Peace Corps Wants You
Robust Volunteer Organization Actively Recruits College Grads and Baby Boomers
Wednesday, December 24, 2008
Even as the U.S. military carries on in Iraq and Afghanistan, another federal agency is waging a different kind of war-working for the well-being of America’s global neighbors. The Peace Corps is going strong, with about 8,000 volunteers working in 139 countries, and actually expanded under the Bush administration.
The Peace Corps has a strong presence in Santa Barbara. UC Santa Barbara is a gold mine of sorts for recruiters; it is ranked 11th among universities nationwide in providing volunteers since the organization’s founding in 1961.
Furthermore, returned volunteers in this area have organized themselves into the Santa Barbara Peace Corps Association. Members meet monthly for happy hours and maintain a speakers bureau. They participate in local volunteer activities such as painting the Eastside Dental Clinic, and administer a small grants program to help projects (AIDS education, library expansion) in developing countries.
For area residents thinking about joining the Peace Corps, the S.B. Peace Corps Association would be a great place to start. Returned volunteers are willing to share their experience and answer any questions from would-be applicants. Especially exciting in the realm of recruiting is the Peace Corps’ 50+ campaign, by which people older than 50 are encouraged to offer their job skills and maturity to make the world a better place.
Robert Stevens and Cara Lane are active members of the local returned volunteers group. They were happy to share their stories.
Robert Stevens, Tonga 1995-1997
Robert Stevens, Tonga 1995-1997
Robert Stevens actually was inspired by what he bemusedly called “hokey” TV commercials of an earnest volunteer walking in rice paddies. The recruiting slogan, “The Toughest Job You’ll Ever Love,” resonated with the biochemistry major, and when a post-college job got boring, he thought the time was now or never.
Some of the biggest fears people have, he said, are developing-world toilets, extreme weather, or lack of conveniences. Turns out, these challenges are surmountable.
“The physical deprivations are the easiest to get over,” said Stevens, now 42 and a real estate broker. He worked as a teacher and environment information officer in Tonga, a nation of islands in southern Polynesia. “The tougher thing is the mental aspect, adjusting to a new culture, and fitting in.”
Essentially, Peace Corps volunteers live in poverty, he said. They earn a small stipend, with their housing and medical care covered by the organization. They usually ride a bicycle for transportation, and their diet will be defined by food choices in the host country.
For Stevens, learning to live with less made a deep impression on him. Upon returning to the U.S., he marveled at hot showers, and still feels gratitude for that comfort. He chuckles at people who say they have to “do laundry.” Many Peace Corps volunteers do not have access to washers and dryers, so doing laundry entails a bucket, soapy water, and a brush.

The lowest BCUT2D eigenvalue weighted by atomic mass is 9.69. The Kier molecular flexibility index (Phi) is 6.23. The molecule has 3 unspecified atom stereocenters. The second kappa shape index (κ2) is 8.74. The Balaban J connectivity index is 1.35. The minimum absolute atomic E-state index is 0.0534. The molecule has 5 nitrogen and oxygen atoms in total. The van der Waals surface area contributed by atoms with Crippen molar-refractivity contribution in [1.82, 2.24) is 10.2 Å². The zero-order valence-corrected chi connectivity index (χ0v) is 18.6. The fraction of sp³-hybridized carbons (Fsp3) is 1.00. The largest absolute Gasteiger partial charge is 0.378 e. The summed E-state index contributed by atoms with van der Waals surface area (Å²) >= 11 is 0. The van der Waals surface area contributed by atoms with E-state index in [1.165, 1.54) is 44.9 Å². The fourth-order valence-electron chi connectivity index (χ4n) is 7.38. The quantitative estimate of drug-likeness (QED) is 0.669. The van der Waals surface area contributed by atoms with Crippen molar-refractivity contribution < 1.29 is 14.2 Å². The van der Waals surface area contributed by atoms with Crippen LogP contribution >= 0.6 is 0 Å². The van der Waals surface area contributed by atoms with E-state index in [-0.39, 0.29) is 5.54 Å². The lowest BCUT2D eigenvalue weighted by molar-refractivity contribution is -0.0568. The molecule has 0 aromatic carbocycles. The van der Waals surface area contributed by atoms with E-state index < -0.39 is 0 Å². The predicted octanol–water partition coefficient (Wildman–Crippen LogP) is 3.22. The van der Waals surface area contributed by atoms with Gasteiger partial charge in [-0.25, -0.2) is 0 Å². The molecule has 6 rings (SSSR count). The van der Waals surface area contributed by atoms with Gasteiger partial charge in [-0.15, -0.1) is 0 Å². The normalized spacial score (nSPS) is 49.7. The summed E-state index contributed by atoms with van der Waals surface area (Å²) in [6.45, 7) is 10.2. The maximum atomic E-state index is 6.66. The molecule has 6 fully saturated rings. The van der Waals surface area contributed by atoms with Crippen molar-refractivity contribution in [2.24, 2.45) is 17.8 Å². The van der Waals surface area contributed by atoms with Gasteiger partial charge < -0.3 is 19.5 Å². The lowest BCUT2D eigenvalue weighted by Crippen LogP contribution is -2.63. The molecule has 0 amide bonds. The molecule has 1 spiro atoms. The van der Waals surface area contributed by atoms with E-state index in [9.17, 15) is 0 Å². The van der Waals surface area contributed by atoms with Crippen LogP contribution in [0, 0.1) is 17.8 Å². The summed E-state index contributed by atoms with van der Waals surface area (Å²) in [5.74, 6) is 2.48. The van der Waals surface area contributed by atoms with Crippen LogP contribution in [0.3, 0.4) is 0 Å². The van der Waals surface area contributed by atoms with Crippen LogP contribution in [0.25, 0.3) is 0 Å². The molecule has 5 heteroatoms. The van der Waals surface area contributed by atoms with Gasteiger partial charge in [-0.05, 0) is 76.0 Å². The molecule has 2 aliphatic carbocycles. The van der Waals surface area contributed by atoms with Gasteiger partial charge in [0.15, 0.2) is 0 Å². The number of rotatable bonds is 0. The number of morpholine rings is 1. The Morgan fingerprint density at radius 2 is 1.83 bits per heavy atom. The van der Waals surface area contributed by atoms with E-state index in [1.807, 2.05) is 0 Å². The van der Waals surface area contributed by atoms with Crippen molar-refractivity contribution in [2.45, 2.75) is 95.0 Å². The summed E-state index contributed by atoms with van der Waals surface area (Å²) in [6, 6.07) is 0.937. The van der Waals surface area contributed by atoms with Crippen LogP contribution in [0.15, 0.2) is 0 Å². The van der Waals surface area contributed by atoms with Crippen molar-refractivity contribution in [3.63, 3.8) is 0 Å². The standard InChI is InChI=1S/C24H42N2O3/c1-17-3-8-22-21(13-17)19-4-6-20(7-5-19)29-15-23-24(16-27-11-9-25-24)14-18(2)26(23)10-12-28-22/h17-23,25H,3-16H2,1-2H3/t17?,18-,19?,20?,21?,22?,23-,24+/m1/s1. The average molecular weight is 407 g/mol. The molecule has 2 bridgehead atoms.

The people of Tonga, with whom he shared two years of his life, taught Stevens his most precious lesson-a new concept of wealth. Tongans define wealth through a spiritual measure. In the United States, he said, “We can be materially wealthy, put spiritually poor.”
Cara Lane, Morocco 2005-2007
Having completed her senior project in college on the Peace Corps, Cara Lane knew a lot about the negatives and positives of serving in the organization. Yes, sometimes volunteers are taught the incorrect dialect in-country, or they aren’t provided enough resources to complete a difficult assignment.
But the positives proved irresistible to her. “Some of the successes were intangible,” said Lane, 27, who majored in justice and peace studies and political science, and now works as an office manager for Congressmember Lois Capps. “People would say, ‘It changed my life. It changed me as a person.’”
Lane had also been an avid traveler. She had studied in Egypt, learned Arabic, and was intrigued by Islam and cultures in the Middle East. On her Peace Corps application, Lane had requested a position in the Middle East, and the only two choices are Jordan and Morocco in that region.
Her intensive research also revealed the Peace Corps to be the best financial option when comparing various overseas volunteer opportunities. It offers a decent living stipend, student loan deferment (even partial cancellation of certain loans), and $6,000 in readjustment money upon completing service.
She experienced profound satisfaction working with youth and women in the town of Qelaat M’Gouna in southern Morocco. At a youth center, Lane ran a theater club, directed an English-language library, and taught a course in photography. “They had never used a camera,” she recalled. The exhibit, celebrated with a festival, turned out to be a perspective of the community through the eyes of youth. “They got photos I would never have access to.”
As most of the neighborhood women were not getting regular physical exercise, Lane led them in yoga classes. When a women’s rights law passed in Morocco, Lane held workshops. She let women know they now had the right to divorce, and that they could marry without their father’s permission, among other legal liberties.
Lane said the toughest part of her service was when it came to an end. “The most difficult thing was leaving my town. I had worked so hard to make it a home, to win their trust, and be part of the community.”